The GoodShipping Program: The world is becoming less ‘sea blind’
Updated: Oct 31, 2018
Something positive has been happening lately in the maritime world, since The GoodShipping Program burst onto the scene - making us think about the environmental impact of the container industry and proposing practical and radical solutions that can change the way that we traditionally saw ocean transportation.
It’s a remarkable effort from GoodFuels, a company that develops and delivers advanced sustainable fuels, who in 2016 launched The GoodShipping Program, an initiative to make the marine industry more sustainable. The concept is as simple as it is ambitious: to significantly reduce CO2-emissions by using sustainable biofuels in the marine market space instead of fossil marine fuels, the latter being mainly responsible for the enormous CO2-footprint generated by this industry.
So many things have changed after this pioneering program debuted officially in 2017. Now, more and more companies are looking to alternatives that allow them to transport their goods in an efficient way, aligned with the fundamental pillars of sustainable development and mitigating the environmental impact generated. Green Nautical Miles reached out to Anniek Sluis, Growth Accelerator at GoodShipping Program in Amsterdam, to better understand what they have achieved so far.
What do you think has been your most important achievement over the past couple of years?
Some highlights have definitely been winning the TEDx Amsterdam Award and the Accenture Innovation Award for Clean and Affordable Energy, but the most important achievement must be ‘Bio Bunker Day’. On the 7th of September, we bunkered our first batch of biofuels on behalf of our first customers, in collaboration with a Dutch shipping company called Samskip. They let us replace part of the Heavy Fuel Oil that normally goes into their container vessel ‘The Samskip Endeavour’ with advanced biofuels, and we did this on behalf of five cargo owners. The whole day was just such an inspiring and positive event, which took place in the Port of Rotterdam. Having actually bunkered our first batch now means we have practiced what we preached; we proofed to the industry and to cargo owners that reducing the massive shipping footprint is possible.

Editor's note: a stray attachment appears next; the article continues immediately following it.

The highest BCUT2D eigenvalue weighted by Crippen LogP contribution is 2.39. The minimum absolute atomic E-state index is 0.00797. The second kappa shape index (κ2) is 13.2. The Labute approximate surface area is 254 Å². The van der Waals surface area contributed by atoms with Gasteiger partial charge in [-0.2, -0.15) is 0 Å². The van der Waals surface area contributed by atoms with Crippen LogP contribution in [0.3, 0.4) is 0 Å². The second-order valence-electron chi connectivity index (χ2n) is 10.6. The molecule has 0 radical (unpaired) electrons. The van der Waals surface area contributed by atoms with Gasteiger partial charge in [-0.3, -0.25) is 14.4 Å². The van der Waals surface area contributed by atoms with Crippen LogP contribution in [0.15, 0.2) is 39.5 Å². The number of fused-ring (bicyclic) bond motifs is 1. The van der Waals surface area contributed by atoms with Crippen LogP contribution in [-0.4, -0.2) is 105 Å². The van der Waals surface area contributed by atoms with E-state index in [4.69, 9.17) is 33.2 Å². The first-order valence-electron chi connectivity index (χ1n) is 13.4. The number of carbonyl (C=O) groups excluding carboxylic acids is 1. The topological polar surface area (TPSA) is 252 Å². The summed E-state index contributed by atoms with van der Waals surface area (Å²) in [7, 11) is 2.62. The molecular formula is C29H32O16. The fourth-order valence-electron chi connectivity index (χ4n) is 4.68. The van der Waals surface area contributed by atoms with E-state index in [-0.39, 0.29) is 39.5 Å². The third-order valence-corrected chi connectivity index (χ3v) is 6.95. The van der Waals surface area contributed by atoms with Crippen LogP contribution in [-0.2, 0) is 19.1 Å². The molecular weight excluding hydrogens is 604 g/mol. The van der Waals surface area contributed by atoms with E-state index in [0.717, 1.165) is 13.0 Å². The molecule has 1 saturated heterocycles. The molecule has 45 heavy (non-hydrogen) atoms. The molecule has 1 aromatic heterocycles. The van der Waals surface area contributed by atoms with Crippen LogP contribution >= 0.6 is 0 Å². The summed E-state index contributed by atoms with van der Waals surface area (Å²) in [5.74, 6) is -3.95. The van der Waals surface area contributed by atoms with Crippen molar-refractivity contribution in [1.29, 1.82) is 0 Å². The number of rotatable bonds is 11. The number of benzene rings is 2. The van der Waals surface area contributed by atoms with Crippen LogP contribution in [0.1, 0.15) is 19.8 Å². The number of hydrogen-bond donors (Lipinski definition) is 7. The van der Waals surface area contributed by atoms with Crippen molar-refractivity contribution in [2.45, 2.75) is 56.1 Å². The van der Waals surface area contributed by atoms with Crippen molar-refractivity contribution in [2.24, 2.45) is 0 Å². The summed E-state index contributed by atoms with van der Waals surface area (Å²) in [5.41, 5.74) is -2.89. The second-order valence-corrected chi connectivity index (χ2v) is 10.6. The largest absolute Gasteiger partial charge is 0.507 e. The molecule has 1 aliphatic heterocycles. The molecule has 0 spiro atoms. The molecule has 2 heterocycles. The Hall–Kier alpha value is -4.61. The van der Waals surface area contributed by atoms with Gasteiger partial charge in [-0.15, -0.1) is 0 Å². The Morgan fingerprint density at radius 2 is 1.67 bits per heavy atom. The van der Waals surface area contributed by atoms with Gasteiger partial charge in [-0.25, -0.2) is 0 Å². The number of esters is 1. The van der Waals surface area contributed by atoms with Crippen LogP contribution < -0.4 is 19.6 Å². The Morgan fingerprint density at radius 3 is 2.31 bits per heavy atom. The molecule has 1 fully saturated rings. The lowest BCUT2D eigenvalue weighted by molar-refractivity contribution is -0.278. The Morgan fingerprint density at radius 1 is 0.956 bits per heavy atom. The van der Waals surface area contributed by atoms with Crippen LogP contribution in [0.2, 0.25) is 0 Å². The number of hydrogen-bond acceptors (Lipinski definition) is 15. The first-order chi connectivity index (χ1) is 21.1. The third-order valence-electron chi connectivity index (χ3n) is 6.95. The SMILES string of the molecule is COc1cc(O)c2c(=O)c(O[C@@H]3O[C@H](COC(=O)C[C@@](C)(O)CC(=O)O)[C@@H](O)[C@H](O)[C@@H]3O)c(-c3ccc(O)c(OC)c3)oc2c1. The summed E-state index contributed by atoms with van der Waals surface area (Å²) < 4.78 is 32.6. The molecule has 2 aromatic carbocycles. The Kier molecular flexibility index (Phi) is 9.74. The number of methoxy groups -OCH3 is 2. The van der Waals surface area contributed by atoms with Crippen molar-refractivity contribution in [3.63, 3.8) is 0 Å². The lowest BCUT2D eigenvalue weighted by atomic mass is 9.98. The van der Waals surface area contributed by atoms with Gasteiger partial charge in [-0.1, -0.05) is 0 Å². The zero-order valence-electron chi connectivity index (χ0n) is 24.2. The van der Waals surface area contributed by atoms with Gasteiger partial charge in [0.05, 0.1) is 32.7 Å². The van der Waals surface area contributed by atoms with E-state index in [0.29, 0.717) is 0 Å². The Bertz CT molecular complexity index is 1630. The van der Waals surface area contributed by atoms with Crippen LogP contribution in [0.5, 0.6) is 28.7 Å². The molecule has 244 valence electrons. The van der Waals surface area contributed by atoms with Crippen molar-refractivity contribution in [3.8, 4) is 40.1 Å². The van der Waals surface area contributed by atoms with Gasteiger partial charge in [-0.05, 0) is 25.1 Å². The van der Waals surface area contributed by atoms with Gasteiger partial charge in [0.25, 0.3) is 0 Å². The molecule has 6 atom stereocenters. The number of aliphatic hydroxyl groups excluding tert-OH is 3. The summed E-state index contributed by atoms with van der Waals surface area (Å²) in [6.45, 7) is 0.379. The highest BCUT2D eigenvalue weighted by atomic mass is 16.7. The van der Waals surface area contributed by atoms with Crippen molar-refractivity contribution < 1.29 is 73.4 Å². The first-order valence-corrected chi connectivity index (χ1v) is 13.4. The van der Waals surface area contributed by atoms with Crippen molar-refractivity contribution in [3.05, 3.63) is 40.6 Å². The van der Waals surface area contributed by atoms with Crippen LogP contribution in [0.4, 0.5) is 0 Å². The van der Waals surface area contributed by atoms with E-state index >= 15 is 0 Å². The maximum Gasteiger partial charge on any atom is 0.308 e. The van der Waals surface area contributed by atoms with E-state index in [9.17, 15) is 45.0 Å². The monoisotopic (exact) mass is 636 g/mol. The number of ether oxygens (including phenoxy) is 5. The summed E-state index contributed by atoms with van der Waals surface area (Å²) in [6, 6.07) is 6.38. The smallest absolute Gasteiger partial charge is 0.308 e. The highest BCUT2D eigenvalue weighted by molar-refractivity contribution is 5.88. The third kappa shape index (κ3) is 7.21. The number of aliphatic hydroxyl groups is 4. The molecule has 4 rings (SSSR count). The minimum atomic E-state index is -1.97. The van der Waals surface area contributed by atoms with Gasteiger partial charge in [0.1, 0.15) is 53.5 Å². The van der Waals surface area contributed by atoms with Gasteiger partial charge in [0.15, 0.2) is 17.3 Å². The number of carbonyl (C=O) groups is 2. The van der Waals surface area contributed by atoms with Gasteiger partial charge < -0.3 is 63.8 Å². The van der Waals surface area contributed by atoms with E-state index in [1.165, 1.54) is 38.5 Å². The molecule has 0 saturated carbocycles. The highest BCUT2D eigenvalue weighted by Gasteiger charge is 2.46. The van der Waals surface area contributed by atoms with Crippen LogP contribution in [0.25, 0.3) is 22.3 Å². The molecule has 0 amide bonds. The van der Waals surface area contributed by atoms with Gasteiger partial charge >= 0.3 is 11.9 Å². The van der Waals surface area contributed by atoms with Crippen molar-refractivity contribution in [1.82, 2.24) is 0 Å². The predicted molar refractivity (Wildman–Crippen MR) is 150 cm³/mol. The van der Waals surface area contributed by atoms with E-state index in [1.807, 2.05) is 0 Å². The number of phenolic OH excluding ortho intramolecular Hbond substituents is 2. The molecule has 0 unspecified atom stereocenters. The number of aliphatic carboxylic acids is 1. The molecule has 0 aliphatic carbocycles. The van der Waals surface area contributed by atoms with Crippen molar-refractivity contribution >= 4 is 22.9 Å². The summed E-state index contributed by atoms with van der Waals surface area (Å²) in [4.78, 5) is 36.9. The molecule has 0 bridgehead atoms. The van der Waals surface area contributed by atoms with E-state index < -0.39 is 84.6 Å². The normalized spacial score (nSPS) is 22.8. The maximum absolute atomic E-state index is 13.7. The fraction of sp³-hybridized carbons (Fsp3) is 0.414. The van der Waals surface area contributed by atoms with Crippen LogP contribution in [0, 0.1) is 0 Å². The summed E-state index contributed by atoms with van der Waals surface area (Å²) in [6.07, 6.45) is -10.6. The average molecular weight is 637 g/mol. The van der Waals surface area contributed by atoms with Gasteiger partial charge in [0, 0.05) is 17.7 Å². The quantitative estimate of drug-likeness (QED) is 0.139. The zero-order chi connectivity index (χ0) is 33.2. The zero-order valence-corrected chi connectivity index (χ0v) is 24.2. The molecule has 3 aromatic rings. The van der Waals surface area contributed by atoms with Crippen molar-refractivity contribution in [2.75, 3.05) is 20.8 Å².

In terms of opportunities for developing your initiative, what does the strategy adopted by The International Maritime Organization this year in London, which aims a reduction in total GHG emissions from international shipping by at least 50% by 2050 compared to 2008, mean for the Good Shipping Program?
The IMO strategy is a very positive movement within the shipping industry. On the other hand, the fact that the details and execution of the strategy will only be defined in 2023 leaves us worrying. Since shipping is excluded from the Paris Climate agreement, it is the only industry that has no incentive to start the decarbonization, until the IMO will define clear targets. From the IPCC report that came out earlier this month, it’s very clear that action is needed now and not in five years from today. An opportunity here is that the world is becoming less ‘sea blind’. In other words, more and more people are aware of the level of pollution caused by the shipping industry. This will mean more interest in decarbonising ocean freight and potentially more willingness from within the industry to make this happen.
What repercussions will be felt in the container industry as a result of this new strategy adopted in London?
The expectation is that the shipping industry will escalate the extra costs that come with this new strategy to the cargo owners. In other words, shipping costs per container will go up. We believe that it is more likely that the container shipping industry will decarbonize due to pressure by the cargo owners, than by pressure by the IMO. Working groups like the CCWG and CSI are examples of cargo owners gathering together with the carriers to discuss and explore the option for more sustainable shipping. However, for as long as there is no level playing field for the container shipping industry to reduce its carbon footprint, it is very unlikely that positive developments will take place rapidly, due to the scale and international character of the industry.
Is there a particular company, institution or person who inspires you to continue changing things?
I still always get inspired by the people at Tony’s Chocolonely; our launching customer. Tony’s strives to make slave free chocolate the norm. So, in a way they are trying to do the same as us; changing a norm in an old, somewhat conservative industry. Next to their noble mission, they are also sustainable front-runners and are 100% transparent about everything they do. Tony’s has connected their outgoing ocean freight to GoodShipping, ensuring that all their products sold overseas have been shipped there climate neutral. They are an ambassador for our program and in my eyes an example for other cargo owners.